Funding sought to give 'net positive' footwear legs

Investment is being sought to fund commercial scale production of carbon-negative footwear, which if given the green light, could be a world first.

The cork-based shoes have a carbon-negative impact

The cork-based shoes have a carbon-negative impact

Canadian footwear specialist SOLE has joined forces with recycled cork producer ReCORK in the US to launch a crowdsourcing campaign for the scheme. Both companies have worked closely together for the past four years during which time SOLE has used recycled cork in its products.

The next phase goes beyond simply offsetting the carbon footprint of shoe manufacture by taking more carbon out of the atmosphere than is generated.

The 30-day campaign aims to raise $150,000 through pledges to fund the moulds and first production run of the carbon-negative shoes.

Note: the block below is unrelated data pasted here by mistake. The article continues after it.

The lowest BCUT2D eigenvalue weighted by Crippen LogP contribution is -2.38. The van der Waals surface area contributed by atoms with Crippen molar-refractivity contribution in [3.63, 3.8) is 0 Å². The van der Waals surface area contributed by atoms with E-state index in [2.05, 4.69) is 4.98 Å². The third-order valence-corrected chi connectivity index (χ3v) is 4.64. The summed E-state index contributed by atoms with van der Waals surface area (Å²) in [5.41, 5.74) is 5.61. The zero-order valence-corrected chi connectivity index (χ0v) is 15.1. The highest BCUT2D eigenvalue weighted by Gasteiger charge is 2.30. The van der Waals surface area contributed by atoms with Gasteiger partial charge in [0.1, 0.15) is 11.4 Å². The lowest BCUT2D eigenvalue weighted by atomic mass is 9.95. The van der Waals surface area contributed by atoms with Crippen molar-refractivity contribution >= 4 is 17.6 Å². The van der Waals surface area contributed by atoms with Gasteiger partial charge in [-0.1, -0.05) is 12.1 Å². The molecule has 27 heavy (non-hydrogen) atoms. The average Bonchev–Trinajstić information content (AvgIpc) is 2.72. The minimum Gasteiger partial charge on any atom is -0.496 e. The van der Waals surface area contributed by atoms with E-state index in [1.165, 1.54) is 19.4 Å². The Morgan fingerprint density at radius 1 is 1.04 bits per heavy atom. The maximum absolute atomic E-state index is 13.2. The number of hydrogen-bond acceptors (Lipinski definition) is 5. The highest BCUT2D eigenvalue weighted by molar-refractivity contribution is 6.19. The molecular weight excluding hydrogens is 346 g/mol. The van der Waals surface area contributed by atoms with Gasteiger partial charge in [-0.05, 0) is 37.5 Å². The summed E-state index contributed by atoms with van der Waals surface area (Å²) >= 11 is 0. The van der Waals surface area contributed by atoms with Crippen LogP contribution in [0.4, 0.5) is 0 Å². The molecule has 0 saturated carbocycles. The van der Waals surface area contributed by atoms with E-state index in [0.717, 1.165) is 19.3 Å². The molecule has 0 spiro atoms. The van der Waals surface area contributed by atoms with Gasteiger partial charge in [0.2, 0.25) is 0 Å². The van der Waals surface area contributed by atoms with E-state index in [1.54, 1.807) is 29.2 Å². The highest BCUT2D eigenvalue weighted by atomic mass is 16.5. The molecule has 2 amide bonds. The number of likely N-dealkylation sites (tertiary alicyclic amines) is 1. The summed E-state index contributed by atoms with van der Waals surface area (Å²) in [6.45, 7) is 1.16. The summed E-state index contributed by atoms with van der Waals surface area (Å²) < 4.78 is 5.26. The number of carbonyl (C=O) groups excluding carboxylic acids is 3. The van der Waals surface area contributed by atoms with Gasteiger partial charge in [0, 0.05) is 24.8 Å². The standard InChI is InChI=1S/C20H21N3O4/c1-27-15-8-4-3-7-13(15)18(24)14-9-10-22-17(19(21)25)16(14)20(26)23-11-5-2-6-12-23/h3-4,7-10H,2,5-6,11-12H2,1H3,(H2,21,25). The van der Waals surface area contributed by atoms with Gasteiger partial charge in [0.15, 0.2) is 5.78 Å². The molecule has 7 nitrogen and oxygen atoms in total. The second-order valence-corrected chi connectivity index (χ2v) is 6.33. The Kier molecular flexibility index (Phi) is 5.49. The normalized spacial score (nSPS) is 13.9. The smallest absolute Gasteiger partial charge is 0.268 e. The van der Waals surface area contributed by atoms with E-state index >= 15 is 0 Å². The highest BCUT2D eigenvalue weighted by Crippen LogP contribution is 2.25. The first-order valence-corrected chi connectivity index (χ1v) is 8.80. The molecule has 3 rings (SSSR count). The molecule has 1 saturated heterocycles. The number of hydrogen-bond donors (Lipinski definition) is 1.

According to SOLE founder and CEO Mike Baker, it is a challenging activity to undertake.

"We have completed an environmental assessment of our operational CO2 footprint from the initial cork collection to the production of the footwear. Added to the CO2 sink associated with our cork tree planting efforts, we have determined we are actually carbon-negative," he said.

The campaign will fund two pieces of footwear, each design including a 100% recycled cork footbed that contours to the unique shape of a person's foot, and a 100% recycled cork midsole. Neither contains any direct petroleum-based material inputs.

In just four years, ReCORK has collected over 45 million corks from a network of 1,800 partners including global businesses such as MGM and American Airlines.

ReCORK promotes natural cork, advocates the greater use of cork as an alternative to petroleum-based materials and aims to recycle some of the 1.3 billion corks consumed in the US each year.

Maxine Perella


CO2 | net positive | Circular economy


Waste & resource management
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